Introduction: Olive Oil Lamp

About: David is a professional firearm instructor and Emergency Preparedness Author, He has 10 published works and his website is devoted to teaching individuals how to be better prepared for life and life's disaster…

One of the constant issues preppers have to deal with is storing enough fats and oils and keeping up with their short shelf lives.

Today’s instructable on a DIY Olive oil lamp gives you a new use for rancid olive oil that is no longer fit for kitchen use, but still too expensive just to throw away.

One of the historic uses of olive oil has been in lamps – lamp quality olive oil is still a major use of worldwide olive crop, and one of the Biblical parables that speaks directly to preppers (The parable of the ten virgins, Matthew Chapter 25) deals with wise ladies bring olive oil for their lamps, and foolish girls not thinking ahead.

Anyway…. Olive oil is great for lighting, it doesn’t smoke is relatively bright, and if you use used olive oil, or rancid oil from older storage, is very cost effective.

You can get as complicated as you want as you gain experience, but you do need to be aware that since oil is thicker than kerosene it won’t wick up as far so it cannot be used in lamps designed for lamp oil or kerosene.

Step 1: Instructions

To make a simple olive oil lamp I use a bit of wire or paperclip, a glass jar, a length of cotton string, and some oil. (In the Selco course I reviewed on my website – he talks about always carrying the makings of such a lamp so that he could construct one as needed during nightly foraging as batteries quickly became extremely hard to find).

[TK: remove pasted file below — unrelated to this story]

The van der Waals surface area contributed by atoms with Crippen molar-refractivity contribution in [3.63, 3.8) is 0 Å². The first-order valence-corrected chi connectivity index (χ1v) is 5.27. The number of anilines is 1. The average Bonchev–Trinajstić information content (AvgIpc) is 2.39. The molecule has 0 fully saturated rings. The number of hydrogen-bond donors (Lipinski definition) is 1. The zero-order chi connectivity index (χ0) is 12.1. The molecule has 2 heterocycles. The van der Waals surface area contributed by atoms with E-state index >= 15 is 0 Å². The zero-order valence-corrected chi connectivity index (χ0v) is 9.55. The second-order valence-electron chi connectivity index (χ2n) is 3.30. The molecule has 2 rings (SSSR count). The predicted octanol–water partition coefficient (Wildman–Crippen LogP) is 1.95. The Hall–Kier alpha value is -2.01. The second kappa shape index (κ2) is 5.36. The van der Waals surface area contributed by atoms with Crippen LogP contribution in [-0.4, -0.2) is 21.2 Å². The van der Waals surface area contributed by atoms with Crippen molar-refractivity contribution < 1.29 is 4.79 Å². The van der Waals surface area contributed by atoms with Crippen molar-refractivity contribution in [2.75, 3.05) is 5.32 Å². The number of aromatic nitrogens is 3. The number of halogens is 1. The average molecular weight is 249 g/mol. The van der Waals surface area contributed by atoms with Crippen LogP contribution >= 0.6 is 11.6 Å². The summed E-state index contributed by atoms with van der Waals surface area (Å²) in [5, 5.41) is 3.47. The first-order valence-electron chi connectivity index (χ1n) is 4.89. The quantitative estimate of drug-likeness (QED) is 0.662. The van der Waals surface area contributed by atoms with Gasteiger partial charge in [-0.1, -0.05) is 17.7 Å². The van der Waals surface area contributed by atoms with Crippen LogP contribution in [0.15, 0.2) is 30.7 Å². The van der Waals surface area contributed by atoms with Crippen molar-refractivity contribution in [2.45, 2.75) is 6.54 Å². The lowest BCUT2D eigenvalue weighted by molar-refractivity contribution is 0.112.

• Simply bend one end of the wire so that it can hold the string.
    • I like to wind a couple loops using a pair of pliers so that I end up with something resembling a very small key ring and wedge the strung between the loops, but it really does not matter as long as the string is securely held.
  • I then bend the wire so that the sting is held roughly center in the jar, and around ½ inch above the level of the oil.
  • With the far end of the wire, I bend it to rest securely on the end of the jar.
  • Fill the jug with oil.
    • It is not necessary, nor advisable to fill the jar fully, as the wick will only pull the oil up a little ways, and the more full the jug, the greater the likelihood of an accident.
    • I normally fill the jar a couple inches, and use the rest of the jar as a globe.
  • Dip the wick in the oil, raise it out, light it, and then replace.

Step 2: Video

As you can see in the video, it makes a very usable light.

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